Sixteen-year-old physics nerd Aysel is obsessed with plotting her own death. With a mother who can barely look at her without wincing, classmates who whisper behind her back, and a father whose violent crime rocked her small town, Aysel is ready to turn her potential energy into nothingness.
There’s only one problem: she’s not sure she has the courage to do it alone. But once she discovers a website with a section called Suicide Partners, Aysel’s convinced she’s found her solution: a teen boy with the username FrozenRobot (aka Roman) who’s haunted by a family tragedy is looking for a partner.
Even though Aysel and Roman have nothing in common, they slowly start to fill in each other’s broken lives. But as their suicide pact becomes more concrete, Aysel begins to question whether she really wants to go through with it. Ultimately, she must choose between wanting to die or trying to convince Roman to live so they can discover the potential of their energy together. Except that Roman may not be so easy to convince
I really feel like this book doesn’t deserve all the hype and praise that it’s getting. There are so many aspects I really enjoyed, but in the end, I put this book down and didn’t feel enthusiasm to pick it back up again.
What I really loved was the way Aysel described her depression. For me, I’m very lucky to say I don’t get it at all. I can never understand what would make a person want to kill themselves, and I’m so happy that I don’t get it. This book explained it to me so well though. I still didn’t 100% get it, but seeing it all through Aysel’s eyes made me understand her perspective a whole lot more. Here’s what I do know, though – nothing about depression or suicide or any mental illness is pretty. There’s nothing exciting or romantic about it, and happily ever afters are the exception, not the norm. I felt like this book made it seem a lot nicer than it really is. By meeting Roman, her suicide partner, her life really started to improve, and by the end of it, we had a pretty happy ending. A book like this is the kind of book I pick up knowing I’m going to cry. No tears, though. Not one. Depression is a sad and scary thing, I wanted to feel pain! I don’t know what it was, but I just couldn’t get upset. I think I would have liked this better if the author hadn’t romanticised metal illness, and given us the raw pain that it actually gives you.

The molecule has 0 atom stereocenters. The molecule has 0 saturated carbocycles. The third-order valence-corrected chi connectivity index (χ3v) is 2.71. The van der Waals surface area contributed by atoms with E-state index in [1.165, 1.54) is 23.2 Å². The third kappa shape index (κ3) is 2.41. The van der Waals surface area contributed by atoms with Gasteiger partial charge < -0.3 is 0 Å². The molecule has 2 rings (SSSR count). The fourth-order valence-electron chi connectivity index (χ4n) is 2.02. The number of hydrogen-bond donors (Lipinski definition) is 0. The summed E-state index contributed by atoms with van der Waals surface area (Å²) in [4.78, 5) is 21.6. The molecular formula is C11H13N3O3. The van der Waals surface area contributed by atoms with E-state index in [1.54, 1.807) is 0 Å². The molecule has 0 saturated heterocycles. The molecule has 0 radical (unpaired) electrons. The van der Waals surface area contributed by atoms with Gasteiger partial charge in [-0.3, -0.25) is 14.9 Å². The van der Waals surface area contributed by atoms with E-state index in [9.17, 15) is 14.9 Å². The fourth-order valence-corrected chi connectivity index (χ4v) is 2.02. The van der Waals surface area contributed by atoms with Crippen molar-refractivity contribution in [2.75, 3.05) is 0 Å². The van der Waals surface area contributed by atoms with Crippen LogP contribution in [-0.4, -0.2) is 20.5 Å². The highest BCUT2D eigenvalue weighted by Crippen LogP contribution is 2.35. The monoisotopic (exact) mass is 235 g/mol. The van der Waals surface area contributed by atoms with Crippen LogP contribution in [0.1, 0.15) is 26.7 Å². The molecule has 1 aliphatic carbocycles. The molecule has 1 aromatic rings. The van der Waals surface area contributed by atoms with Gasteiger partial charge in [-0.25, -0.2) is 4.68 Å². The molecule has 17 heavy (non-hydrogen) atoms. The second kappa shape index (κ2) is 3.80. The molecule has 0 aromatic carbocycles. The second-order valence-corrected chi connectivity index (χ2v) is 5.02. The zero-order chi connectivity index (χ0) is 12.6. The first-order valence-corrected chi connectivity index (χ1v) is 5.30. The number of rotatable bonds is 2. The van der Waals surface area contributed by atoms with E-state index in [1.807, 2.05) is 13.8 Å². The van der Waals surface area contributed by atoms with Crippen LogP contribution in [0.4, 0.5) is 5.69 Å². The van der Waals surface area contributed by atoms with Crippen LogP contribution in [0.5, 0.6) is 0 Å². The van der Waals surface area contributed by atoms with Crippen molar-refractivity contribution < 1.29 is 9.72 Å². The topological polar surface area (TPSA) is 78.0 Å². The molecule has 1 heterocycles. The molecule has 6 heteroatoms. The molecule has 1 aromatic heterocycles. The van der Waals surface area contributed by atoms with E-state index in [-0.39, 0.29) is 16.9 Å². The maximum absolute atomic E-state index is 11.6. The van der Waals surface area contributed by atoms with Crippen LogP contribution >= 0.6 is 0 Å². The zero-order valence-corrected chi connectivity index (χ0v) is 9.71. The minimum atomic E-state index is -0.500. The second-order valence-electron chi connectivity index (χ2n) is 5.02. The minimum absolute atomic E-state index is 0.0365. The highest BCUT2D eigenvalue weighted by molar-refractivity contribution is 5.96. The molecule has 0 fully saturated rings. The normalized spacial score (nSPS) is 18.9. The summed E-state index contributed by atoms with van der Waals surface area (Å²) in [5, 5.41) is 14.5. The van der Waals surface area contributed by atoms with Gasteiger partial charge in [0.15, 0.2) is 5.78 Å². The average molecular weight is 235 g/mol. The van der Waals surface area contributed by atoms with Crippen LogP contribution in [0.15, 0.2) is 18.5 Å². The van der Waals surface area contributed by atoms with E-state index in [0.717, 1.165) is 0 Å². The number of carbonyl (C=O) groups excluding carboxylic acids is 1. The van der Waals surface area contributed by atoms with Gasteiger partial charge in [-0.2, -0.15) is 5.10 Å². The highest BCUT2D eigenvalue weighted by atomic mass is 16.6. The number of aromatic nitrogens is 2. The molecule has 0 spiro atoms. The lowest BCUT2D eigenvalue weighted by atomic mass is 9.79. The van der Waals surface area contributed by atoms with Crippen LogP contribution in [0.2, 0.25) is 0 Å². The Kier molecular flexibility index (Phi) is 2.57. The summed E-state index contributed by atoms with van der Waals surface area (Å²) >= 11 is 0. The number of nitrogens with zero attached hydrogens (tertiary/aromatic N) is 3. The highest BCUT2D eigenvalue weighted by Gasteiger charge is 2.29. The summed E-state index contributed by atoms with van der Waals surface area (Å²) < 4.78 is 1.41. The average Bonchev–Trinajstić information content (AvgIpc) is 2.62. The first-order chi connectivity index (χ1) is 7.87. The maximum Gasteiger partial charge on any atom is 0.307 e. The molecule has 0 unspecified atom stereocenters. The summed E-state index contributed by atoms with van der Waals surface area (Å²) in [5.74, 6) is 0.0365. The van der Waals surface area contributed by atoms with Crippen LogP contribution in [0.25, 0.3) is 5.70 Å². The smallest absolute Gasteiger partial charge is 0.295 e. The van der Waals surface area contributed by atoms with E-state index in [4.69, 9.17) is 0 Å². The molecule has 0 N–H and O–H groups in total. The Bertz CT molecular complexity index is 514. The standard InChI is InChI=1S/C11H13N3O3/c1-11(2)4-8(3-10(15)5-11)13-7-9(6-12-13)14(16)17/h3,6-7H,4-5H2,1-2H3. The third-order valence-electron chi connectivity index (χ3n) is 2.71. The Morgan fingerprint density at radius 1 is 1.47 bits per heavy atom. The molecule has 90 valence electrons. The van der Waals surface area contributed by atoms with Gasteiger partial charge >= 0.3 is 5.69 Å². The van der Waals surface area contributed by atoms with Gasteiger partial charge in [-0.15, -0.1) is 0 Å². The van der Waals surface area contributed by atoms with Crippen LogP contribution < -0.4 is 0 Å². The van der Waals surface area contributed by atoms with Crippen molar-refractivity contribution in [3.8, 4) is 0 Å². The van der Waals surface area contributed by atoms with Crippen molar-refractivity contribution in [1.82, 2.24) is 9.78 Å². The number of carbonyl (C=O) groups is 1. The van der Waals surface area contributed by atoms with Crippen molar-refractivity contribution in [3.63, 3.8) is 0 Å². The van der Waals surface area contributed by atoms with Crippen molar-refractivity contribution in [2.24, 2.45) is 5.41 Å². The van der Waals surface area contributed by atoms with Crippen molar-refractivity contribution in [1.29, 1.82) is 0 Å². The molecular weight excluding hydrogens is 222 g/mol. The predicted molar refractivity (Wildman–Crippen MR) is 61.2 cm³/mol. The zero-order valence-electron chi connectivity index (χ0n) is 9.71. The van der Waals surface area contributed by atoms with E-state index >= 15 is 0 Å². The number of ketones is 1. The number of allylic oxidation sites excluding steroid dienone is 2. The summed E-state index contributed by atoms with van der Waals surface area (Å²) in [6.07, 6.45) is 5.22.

It was a bit to do with the characters, too. Aysel had a pretty good reason, and being inside her head, we got to know all the ins and outs of what she was thinking and why she wanted to end it. I did really like reading her story, and finding out more and more about her dad as the book went on. With Roman, though, it took a long time to connect to him. Understandably, he didn’t want to share his story straight away, but once he did he was so matter of fact about it that it didn’t make me feel for him. It was a tragic event, but there was nothing special about Roman, if that makes any sense. I felt equally as sorry for his mum, who only popped into the story briefly to guilt trip Aysel about her plan. Gotta love those sorts of completely necessary characters…
Basically, I’m disappointed. I wanted to feel all of the pain, and I felt hardly any of it. I understood Aysel, but barely understood Roman. And the ending… Ugh. Don’t talk to me about the ending!